The following is excerpted from Chapter 8: "The Role of the Consultant" in William's new book, "90 Days to Success in Consulting."

Industries that spawn consulting organizations to support them have a very difficult time reining in the nomenclature of that industry. With every vendor and consultant trying to leave their mark on an industry, acronyms are created left and right, and once-sacred definitions are continually nuanced, if not outright replaced. Eventually the phrases become meaningless. The "correct term" for something all depends on who you talk to.

You can look for your own opportunity to inject your definition into the industry if you wish to join that fray. But an effective alternative - and one that your clients might appreciate - is to speak (and write) to clients in a way that shows you know they are being bombarded by overlapping definitions in the industry you represent, full of hard-to-follow homonyms and synonyms. An example of this approach might be, "You may hear OLAP referred to as any kind of data access, or you may hear it referred to as specific forms of data access that include the ability to see your business metrics by any business dimension."

If the client chooses to go with definitions that seem to be working in their environment, go with them. You should be flexible enough to accommodate them. However, the efficiency and convenience of having everyone on the same page with their references is unmistakable. If there is opportunity, feel free to forge your chosen definitions into the client's language. But present your definitions with the caveat that they may hear or read different definitions of the term and perhaps other terms used to define whatever it is you're describing. Always do so with an explanation of why labeling is important.

When it comes to naming conventions and labeling, you must also guard against your own prejudices, or it will soon become evident that you and your client are on different pages. Confusion does not a good relationship make. When you notice a problem at a client site that you've seen elsewhere, it's great that you have experience fixing such a thing. Just remain vigilant throughout the process in case flexibility is required.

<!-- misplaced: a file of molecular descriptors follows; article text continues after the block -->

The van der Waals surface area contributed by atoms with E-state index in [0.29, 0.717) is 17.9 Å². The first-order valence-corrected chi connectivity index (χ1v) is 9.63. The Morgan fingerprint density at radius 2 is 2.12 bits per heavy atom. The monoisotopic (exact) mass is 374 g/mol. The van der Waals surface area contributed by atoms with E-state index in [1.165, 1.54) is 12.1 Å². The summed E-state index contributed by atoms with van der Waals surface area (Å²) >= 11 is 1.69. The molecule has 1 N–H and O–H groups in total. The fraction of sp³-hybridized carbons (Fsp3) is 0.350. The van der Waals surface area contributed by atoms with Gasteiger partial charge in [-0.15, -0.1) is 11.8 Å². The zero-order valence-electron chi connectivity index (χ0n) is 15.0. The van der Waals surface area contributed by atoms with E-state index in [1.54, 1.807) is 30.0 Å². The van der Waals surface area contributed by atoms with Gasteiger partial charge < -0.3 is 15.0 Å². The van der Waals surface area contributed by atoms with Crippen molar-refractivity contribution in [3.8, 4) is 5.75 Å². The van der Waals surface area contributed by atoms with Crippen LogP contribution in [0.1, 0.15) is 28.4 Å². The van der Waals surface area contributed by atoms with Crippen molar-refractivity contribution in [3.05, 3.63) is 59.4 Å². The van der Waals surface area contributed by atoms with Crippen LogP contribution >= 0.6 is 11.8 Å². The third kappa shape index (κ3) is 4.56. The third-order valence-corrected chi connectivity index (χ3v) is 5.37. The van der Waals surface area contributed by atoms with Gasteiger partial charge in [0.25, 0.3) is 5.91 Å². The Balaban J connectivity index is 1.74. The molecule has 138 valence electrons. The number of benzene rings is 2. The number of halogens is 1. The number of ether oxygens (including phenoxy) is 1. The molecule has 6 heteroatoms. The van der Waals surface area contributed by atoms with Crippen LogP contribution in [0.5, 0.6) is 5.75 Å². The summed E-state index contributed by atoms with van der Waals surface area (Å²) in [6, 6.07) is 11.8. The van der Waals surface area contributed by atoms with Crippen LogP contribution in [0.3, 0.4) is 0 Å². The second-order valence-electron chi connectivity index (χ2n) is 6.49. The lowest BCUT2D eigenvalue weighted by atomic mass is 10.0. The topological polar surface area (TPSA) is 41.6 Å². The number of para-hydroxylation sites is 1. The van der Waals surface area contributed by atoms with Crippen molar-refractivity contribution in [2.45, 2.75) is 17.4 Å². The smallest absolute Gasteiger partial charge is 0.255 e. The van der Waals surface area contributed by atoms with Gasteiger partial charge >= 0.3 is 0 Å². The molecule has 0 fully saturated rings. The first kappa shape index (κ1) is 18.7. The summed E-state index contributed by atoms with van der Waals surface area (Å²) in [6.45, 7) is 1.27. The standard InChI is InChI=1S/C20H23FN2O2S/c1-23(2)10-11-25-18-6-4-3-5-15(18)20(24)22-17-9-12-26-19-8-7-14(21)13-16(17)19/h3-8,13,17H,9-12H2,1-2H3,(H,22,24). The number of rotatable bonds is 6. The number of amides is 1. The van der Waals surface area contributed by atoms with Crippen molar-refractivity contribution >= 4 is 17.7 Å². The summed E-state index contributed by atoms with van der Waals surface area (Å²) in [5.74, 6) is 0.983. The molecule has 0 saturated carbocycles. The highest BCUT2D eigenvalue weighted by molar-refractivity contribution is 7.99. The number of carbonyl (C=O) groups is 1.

The Occam's Razor Principle of Consulting

Occam's razor (paraphrased) states that the simplest explanation is usually the best one. At some level, there is a finite set of problems that clients may ask you to address. Think about client (past and future) situations that you may be called on to resolve. On one page, list them out. At a high level, list something that should be done about each situation that you want to influence in the client relationship.

For example, you may find a client using software that is so old that its vendor no longer supports it. Not only is this causing all manner of support costs and delays, but the client is likely building workarounds and missing upgraded features of new software versions. Quite often, these client cultures lack an understanding of the importance of staying current with their chosen technology. Instead of perpetuating complex workarounds, an upgrade may be the simple resolution to produce the best results for the client.

You are looking for leverage with your client. You are looking to make a small change that will result in the biggest positive outcome for your client. It is reasonable to assume that in most cases you are only going to be able to make one small change at a time, so make immediate impact with small changes that bring the largest result. If the results are not large but are at least progressive, look to make continued small transformations that add up. Coming into an organization - especially a large one - looking to make big changes without planning for intermediate steps is tantamount to failure.

What Could Go Wrong?

Once scope is set for an engagement, the best question for a consultant to ask is, "What could go wrong?" Once you consider all the answers to this question - and keep asking this question until there are no more answers - you can then manage all of those factors to increase the chances of success with the client. By the way, even if you think you know all the answers, ask the clients for their answers to the question. They will tell you what could go wrong from their perspective.

Recalling that consulting is about tradeoffs, if you do not have the resources to reasonably address all possible negative outcomes, make sure you communicate this with your client.

This exercise is also a way of tapping into your thoughts and bringing them out into practice. Consulting is a mental game, and one difference you must bring is the ability to see what others don't. The best way to draw that out and to deter bad outcomes is to continually ask questions.

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